A season of ups and downs

Looking back on the 2009–10 men’s basketball season, it would be easy to compare this team’s performance with that of the past two years. Sometimes, however, the easiest thing to do isn’t the right one.

Looking back on the 2009–10 men’s basketball season, it would be easy to compare this team’s performance with that of the past two years. Sometimes, however, the easiest thing to do isn’t the right one.

“We were 13–19 and maybe two or three plays away from being 19–13,” said head coach Tyler Geving. “I felt like we were just always right there from turning the corner and getting over the hump.”

 Despite a major coaching change and turnover on the roster that included losing Big Sky Player of the Year Jeremiah Dominguez, the Portland State men’s basketball team played every night like it was their last.

Losing the player that practically led them to the NCAA Tournament for two straight years would be hard for any team to handle. Adding in the loss of coach Ken Bone, who left the program for a job at Washington State, it’s easy to see exactly how stacked the cards were against the Vikings.

Never ones to give in to anything, Portland State proved to be a tough out on any given night and, on more than a few occasions, were too much for more than a couple teams that dared play them in the Stott Center—or in Portland for that matter.

“[The] guy’s competed all year long, nobody quit,” Geving said. “Everybody [played hard], all the way down to the end.”

That became apparent after the Vikings traveled to Seattle to play in the Athletes In Action Classic, the season-opening tournament hosted by University of Washington.

After close losses in their first two games against Belmont and Wright State, two teams that had also played in the NCAA Tournament the previous years, they faced a ranked Washington team that had recently proven just how good they really are. What made this surprising was Portland State’s ability to stay close early on before falling to the Huskies.

After prodding through a rough early season, Portland State hit their stride against Northern Colorado with a 85–69 win over a team then thought to be one of the top mid-major teams in the NCAA. The Vikings overcame a poor night of shooting by relying on players like All-Big Sky selection senior forward Jamie Jones, who chalked his fourth of what would be a league-leading eight double-doubles of the season, to prove they still had the talent to play against top teams.

A win over the University of Portland Pilots in December, then ranked No. 25 in the nation, and later over regular season champion Weber State in the final conference game of the regular season proved the Vikings always possessed the talent to beat any team on any given night.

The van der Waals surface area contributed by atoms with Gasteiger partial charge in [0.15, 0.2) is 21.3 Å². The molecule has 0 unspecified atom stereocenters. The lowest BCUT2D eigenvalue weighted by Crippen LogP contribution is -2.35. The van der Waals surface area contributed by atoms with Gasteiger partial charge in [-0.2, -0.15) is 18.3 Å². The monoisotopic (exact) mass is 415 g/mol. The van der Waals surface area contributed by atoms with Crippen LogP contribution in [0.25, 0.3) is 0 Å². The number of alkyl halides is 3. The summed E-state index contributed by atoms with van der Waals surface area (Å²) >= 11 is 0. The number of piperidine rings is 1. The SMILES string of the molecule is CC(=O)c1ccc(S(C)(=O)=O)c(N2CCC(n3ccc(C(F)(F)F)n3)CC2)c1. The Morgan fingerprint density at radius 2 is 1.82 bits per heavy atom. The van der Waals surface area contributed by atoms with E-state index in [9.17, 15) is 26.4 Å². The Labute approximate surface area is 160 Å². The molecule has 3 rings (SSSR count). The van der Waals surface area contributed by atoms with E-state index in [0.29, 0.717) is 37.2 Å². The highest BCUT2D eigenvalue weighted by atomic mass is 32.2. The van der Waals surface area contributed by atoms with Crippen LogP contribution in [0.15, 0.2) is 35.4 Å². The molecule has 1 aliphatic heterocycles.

Despite their successes at home, Portland State seemingly fell apart when they hit the road, which was evident from their losses to Idaho State, Montana State and Seattle University.

Always led by the outstanding play of senior guard and All Big Sky selection for two straight years, Dominic Waters, the reliable play of Jones alongside senior forward and All Big Sky Tournament selection Julius Thomas, Portland State possessed three players that would account for 55 percent of the team’s scoring and 77 percent of its blocked shots.

“Dom was good for us all year,” Geving said. “Really, at the end of the season I felt like he played his best basketball.”

“Jamie was really good from start to finish,” Geving said.

The Vikings also received outstanding play all season long from junior guard Melvin Jones, junior forward Phillip “Tree” Thomas and junior guard Paul Guede.

The low of the season came when senior guard/forward Phil Nelson, the team’s best all-around player, went out with a broken foot in practice midway through the season. Adding insult to injury, it was Nelson’s final year of eligibility as well.

“Phil broke his foot and that hurt us,” said Geving. “Phil is obviously a talent.”

Peaking at just the right time, the Vikings closed out the season by clinching the final spot in the Big Sky Tournament. Again proving their worth, Portland State went into the tournament and won their first game against a Montana State team that they failed to beat twice during the regular season.

Just when it looked like they were going to end up with a fairy-tale ending, the Vikings fell to Weber State in the tournament semifinal, unable to recreate the late-season heroics that led to the earlier defeat over the Wildcats.

Although the 2009–10 season ended a two-year streak of conference titles and subsequent NCAA Tournament appearances, it still highlighted the fact that Portland State is a formidable opponent in the Big Sky Conference, able to overcome staffing changes, injuries and roster turnover.